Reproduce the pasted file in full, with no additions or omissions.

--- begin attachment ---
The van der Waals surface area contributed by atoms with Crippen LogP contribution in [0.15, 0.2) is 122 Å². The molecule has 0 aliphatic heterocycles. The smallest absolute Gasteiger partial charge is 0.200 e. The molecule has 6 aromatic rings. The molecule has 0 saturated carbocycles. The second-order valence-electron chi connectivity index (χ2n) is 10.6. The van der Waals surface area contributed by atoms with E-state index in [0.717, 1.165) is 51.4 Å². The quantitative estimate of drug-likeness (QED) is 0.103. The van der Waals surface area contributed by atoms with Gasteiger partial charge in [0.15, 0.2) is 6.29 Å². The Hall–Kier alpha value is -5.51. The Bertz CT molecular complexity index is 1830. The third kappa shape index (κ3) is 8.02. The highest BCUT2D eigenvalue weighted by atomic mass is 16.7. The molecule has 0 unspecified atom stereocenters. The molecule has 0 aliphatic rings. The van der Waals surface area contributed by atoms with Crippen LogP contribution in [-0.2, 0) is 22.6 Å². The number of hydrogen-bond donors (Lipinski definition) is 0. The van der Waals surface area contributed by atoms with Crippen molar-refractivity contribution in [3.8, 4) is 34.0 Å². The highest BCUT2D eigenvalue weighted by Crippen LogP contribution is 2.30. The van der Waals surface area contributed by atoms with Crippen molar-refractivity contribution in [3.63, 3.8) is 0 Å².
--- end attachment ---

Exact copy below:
The van der Waals surface area contributed by atoms with Crippen LogP contribution in [0.15, 0.2) is 122 Å². The molecule has 0 aliphatic heterocycles. The smallest absolute Gasteiger partial charge is 0.200 e. The molecule has 6 aromatic rings. The molecule has 0 saturated carbocycles. The second-order valence-electron chi connectivity index (χ2n) is 10.6. The van der Waals surface area contributed by atoms with E-state index in [0.717, 1.165) is 51.4 Å². The quantitative estimate of drug-likeness (QED) is 0.103. The van der Waals surface area contributed by atoms with Gasteiger partial charge in [0.15, 0.2) is 6.29 Å². The Hall–Kier alpha value is -5.51. The Bertz CT molecular complexity index is 1830. The third kappa shape index (κ3) is 8.02. The highest BCUT2D eigenvalue weighted by atomic mass is 16.7. The molecule has 0 unspecified atom stereocenters. The molecule has 0 aliphatic rings. The van der Waals surface area contributed by atoms with Crippen LogP contribution in [-0.2, 0) is 22.6 Å². The number of hydrogen-bond donors (Lipinski definition) is 0. The van der Waals surface area contributed by atoms with Crippen molar-refractivity contribution in [3.8, 4) is 34.0 Å². The highest BCUT2D eigenvalue weighted by Crippen LogP contribution is 2.30. The van der Waals surface area contributed by atoms with Crippen molar-refractivity contribution in [3.63, 3.8) is 0 Å².